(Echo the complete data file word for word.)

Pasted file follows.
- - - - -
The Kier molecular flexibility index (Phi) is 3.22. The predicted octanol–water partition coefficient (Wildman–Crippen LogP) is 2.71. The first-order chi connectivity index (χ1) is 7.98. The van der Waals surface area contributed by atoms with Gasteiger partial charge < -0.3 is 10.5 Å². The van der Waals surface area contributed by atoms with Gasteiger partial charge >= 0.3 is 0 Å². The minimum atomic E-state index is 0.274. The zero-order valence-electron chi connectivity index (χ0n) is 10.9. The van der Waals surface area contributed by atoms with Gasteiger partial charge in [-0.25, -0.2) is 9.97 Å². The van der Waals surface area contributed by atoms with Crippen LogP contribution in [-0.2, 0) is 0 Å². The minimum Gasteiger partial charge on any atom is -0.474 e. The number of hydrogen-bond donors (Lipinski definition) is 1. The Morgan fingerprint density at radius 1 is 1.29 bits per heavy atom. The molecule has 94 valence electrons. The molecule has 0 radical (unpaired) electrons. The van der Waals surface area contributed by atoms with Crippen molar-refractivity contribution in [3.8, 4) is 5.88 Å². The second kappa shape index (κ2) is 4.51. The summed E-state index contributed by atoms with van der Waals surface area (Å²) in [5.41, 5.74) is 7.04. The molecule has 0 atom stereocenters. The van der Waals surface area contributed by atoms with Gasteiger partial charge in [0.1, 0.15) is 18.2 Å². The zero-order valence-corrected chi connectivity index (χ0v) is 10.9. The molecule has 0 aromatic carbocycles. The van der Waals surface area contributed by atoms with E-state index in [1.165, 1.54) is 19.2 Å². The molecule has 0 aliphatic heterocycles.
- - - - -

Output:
The Kier molecular flexibility index (Phi) is 3.22. The predicted octanol–water partition coefficient (Wildman–Crippen LogP) is 2.71. The first-order chi connectivity index (χ1) is 7.98. The van der Waals surface area contributed by atoms with Gasteiger partial charge < -0.3 is 10.5 Å². The van der Waals surface area contributed by atoms with Gasteiger partial charge >= 0.3 is 0 Å². The minimum atomic E-state index is 0.274. The zero-order valence-electron chi connectivity index (χ0n) is 10.9. The van der Waals surface area contributed by atoms with Gasteiger partial charge in [-0.25, -0.2) is 9.97 Å². The van der Waals surface area contributed by atoms with Crippen LogP contribution in [-0.2, 0) is 0 Å². The minimum Gasteiger partial charge on any atom is -0.474 e. The number of hydrogen-bond donors (Lipinski definition) is 1. The Morgan fingerprint density at radius 1 is 1.29 bits per heavy atom. The molecule has 94 valence electrons. The molecule has 0 radical (unpaired) electrons. The van der Waals surface area contributed by atoms with Crippen molar-refractivity contribution in [3.8, 4) is 5.88 Å². The second kappa shape index (κ2) is 4.51. The summed E-state index contributed by atoms with van der Waals surface area (Å²) in [5.41, 5.74) is 7.04. The molecule has 0 atom stereocenters. The van der Waals surface area contributed by atoms with Gasteiger partial charge in [0.1, 0.15) is 18.2 Å². The zero-order valence-corrected chi connectivity index (χ0v) is 10.9. The molecule has 0 aromatic carbocycles. The van der Waals surface area contributed by atoms with E-state index in [1.165, 1.54) is 19.2 Å². The molecule has 0 aliphatic heterocycles.